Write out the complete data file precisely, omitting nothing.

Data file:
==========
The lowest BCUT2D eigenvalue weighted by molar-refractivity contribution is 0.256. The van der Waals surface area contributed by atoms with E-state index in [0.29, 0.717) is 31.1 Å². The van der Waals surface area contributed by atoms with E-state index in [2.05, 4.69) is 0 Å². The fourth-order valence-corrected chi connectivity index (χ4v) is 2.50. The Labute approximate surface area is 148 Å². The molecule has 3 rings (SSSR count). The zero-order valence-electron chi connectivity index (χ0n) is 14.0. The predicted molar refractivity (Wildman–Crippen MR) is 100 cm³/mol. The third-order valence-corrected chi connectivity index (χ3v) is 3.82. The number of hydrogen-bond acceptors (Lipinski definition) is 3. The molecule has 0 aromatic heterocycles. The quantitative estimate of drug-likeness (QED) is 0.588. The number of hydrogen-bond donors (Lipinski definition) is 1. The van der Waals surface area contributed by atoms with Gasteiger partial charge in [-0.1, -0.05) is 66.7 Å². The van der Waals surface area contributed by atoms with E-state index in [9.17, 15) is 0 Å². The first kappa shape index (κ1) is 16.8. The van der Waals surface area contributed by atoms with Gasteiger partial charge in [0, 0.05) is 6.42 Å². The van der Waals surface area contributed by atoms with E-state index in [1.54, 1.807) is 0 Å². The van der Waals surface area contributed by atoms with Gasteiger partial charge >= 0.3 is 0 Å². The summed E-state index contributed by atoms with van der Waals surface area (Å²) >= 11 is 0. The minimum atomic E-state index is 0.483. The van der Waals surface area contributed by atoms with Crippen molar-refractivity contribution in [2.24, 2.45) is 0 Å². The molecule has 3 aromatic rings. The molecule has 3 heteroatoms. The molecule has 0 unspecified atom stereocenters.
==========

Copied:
The lowest BCUT2D eigenvalue weighted by molar-refractivity contribution is 0.256. The van der Waals surface area contributed by atoms with E-state index in [0.29, 0.717) is 31.1 Å². The van der Waals surface area contributed by atoms with E-state index in [2.05, 4.69) is 0 Å². The fourth-order valence-corrected chi connectivity index (χ4v) is 2.50. The Labute approximate surface area is 148 Å². The molecule has 3 rings (SSSR count). The zero-order valence-electron chi connectivity index (χ0n) is 14.0. The predicted molar refractivity (Wildman–Crippen MR) is 100 cm³/mol. The third-order valence-corrected chi connectivity index (χ3v) is 3.82. The number of hydrogen-bond acceptors (Lipinski definition) is 3. The molecule has 0 aromatic heterocycles. The quantitative estimate of drug-likeness (QED) is 0.588. The number of hydrogen-bond donors (Lipinski definition) is 1. The van der Waals surface area contributed by atoms with Gasteiger partial charge in [-0.1, -0.05) is 66.7 Å². The van der Waals surface area contributed by atoms with E-state index in [9.17, 15) is 0 Å². The first kappa shape index (κ1) is 16.8. The van der Waals surface area contributed by atoms with Gasteiger partial charge in [0, 0.05) is 6.42 Å². The van der Waals surface area contributed by atoms with E-state index in [1.54, 1.807) is 0 Å². The van der Waals surface area contributed by atoms with Gasteiger partial charge >= 0.3 is 0 Å². The summed E-state index contributed by atoms with van der Waals surface area (Å²) >= 11 is 0. The minimum atomic E-state index is 0.483. The van der Waals surface area contributed by atoms with Crippen molar-refractivity contribution in [2.24, 2.45) is 0 Å². The molecule has 3 aromatic rings. The molecule has 3 heteroatoms. The molecule has 0 unspecified atom stereocenters.